Porter currently has more than $1 million on hand in his campaign account.
Daskas had raised $453,213 through March 31, according to the Federal Election Commission. He cannot simply turn it over to another candidate, although he can ask his donors to redirect their contributions.
Under FEC rules, Daskas also could donate the funds to charity or to national, state and local party committees. Any contributions out of the campaign fund to other candidates would be subject to state or federal limits.
Another Democrat, accountant Andrew Martin, has been running for the nomination for several months. A spokesman, Vin Gopal, said Martin's campaign would continue despite the apparent lack of interest from the party establishment.
"We've knocked on hundreds of doors and made thousands of phone calls and raised hundreds of thousands of dollars," Gopal said, although he acknowledged most of that money has come from Martin's personal funds. Martin has collected less than $100,000 in donations from others.
"If Dina Titus does enter this race, that would change things drastically and we would have to take a second look at everything," Gopal said. "But Andrew will be the nominee. Mr. Daskas dropping out doesn't change anything."
In Washington, the head of the Democratic Party's campaign arm for the House immediately began talking up Titus.
"Dina Titus would be an excellent candidate with unparalleled experience and support from people in Nevada's 3rd congressional district," said Rep. Chris Van Hollen, chairman of the Democratic Congressional Campaign Committee.
Some Democratic leaders have never stopped carrying a torch for a Titus candidacy, one party official said.
Democrats also sought to recruit Clark County Commissioner Rory Reid and former Assembly Speaker Richard Perkins, but were turned down. Daskas was later persuaded to run and quit his job prosecuting some of Clark County's highest-profile murder cases to do so.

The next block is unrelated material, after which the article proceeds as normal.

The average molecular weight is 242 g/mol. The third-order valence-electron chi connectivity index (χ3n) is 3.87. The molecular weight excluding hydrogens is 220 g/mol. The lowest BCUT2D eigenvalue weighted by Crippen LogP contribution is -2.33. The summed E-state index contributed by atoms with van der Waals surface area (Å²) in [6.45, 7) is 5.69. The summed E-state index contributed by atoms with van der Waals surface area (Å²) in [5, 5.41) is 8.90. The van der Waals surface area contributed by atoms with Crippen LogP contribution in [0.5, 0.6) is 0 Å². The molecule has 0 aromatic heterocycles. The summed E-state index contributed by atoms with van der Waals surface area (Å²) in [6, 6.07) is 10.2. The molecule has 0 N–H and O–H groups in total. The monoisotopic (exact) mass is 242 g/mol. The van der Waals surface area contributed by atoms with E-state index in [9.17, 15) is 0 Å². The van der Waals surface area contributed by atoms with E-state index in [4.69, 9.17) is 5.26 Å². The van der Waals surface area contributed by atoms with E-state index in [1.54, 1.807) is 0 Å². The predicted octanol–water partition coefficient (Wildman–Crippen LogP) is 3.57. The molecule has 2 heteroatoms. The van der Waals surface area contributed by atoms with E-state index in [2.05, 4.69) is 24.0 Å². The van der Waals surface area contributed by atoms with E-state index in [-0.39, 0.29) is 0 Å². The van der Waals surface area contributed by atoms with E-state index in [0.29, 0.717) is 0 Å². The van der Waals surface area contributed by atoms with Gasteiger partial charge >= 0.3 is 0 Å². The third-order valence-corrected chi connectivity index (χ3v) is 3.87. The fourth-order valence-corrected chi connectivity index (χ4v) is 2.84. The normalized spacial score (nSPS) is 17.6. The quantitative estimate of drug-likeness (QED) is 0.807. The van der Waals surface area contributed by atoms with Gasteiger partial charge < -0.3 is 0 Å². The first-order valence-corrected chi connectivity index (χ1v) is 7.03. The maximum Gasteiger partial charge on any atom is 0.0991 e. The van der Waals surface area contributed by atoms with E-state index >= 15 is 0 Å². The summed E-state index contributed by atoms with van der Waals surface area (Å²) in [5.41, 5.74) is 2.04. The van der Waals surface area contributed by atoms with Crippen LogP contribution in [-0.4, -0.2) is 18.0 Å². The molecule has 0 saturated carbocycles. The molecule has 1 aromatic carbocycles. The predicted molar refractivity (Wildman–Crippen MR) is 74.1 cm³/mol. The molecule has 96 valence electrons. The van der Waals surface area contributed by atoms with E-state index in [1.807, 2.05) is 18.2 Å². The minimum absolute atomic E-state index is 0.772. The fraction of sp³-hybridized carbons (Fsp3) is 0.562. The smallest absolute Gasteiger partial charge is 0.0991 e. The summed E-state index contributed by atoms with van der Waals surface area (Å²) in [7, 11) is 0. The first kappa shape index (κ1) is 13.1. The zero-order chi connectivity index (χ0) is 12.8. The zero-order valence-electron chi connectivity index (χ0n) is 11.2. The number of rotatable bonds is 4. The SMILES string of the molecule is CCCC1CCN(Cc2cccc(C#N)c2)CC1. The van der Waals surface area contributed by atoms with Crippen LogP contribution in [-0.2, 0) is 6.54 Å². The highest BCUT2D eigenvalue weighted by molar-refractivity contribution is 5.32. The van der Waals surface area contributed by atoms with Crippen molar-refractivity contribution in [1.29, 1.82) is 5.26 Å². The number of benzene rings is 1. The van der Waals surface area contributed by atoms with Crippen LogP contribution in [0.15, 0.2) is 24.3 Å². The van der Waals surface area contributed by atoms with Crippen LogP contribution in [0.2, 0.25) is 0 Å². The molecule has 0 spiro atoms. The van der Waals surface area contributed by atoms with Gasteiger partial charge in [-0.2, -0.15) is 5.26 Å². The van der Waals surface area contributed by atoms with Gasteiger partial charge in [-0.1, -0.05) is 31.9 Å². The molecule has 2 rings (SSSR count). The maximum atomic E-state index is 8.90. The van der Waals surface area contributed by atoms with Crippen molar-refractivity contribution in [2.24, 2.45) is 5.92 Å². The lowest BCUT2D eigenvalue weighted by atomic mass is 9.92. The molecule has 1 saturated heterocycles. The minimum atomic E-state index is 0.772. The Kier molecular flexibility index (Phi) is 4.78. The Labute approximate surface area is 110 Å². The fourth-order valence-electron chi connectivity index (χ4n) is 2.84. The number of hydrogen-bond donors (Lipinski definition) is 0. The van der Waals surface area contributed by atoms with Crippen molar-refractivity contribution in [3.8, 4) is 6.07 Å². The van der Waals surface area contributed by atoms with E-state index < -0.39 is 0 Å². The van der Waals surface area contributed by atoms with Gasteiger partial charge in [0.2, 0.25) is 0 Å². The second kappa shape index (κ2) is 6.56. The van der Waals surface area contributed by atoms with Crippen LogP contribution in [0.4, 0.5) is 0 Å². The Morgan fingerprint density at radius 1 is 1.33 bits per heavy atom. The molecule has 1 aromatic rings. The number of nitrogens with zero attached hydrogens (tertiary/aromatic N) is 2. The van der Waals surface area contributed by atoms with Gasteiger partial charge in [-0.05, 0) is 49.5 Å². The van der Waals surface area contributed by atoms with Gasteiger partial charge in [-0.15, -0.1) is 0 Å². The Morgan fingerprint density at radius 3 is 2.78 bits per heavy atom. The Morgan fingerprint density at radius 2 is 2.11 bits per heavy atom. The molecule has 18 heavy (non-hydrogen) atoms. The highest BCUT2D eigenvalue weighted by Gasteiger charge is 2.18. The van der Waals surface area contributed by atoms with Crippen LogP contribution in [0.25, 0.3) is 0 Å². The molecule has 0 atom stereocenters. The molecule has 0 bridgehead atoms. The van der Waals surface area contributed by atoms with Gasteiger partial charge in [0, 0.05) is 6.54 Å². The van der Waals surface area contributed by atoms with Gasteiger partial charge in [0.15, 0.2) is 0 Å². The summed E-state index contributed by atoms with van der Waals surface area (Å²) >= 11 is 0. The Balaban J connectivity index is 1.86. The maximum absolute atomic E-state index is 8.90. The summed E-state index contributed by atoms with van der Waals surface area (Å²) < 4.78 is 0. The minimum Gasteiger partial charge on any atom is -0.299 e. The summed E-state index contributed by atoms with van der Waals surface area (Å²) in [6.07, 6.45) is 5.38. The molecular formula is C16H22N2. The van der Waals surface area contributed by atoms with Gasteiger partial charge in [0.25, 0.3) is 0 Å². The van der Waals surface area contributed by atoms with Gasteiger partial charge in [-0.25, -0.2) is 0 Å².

Sen. Harry Reid, D-Nev., "is of course disappointed that Robert is not going to run, but he is confident the state party will find a candidate that will run a successful campaign and win the election in November," spokesman Jon Summers said.
Reid believed Daskas "was a good candidate. He thought he was doing a good job and was laying the foundation for a competitive campaign," Summers said.
The National Republican Congressional Committee on Monday signaled that Gibbons' preferred line of attack on Titus, the notion that she is a tax-happy liberal, would resurface if she runs for Congress.
"Dina Titus has a long record of raising taxes on the people of Nevada. Surely she doesn't want to drag that record out again," NRCC spokeswoman Julie Shutley said. "Also, two losses in a row would ruin her career in politics."
University of Nevada, Reno, political scientist Eric Herzik agreed that Titus' reputation would precede her in the race.
"There are some clear things to bring up against Dina Titus, some clear negatives," he said. "But this is as hard a race for Porter as it was before."
Contact reporter Molly Ball at firstname.lastname@example.org or 702-387-2919.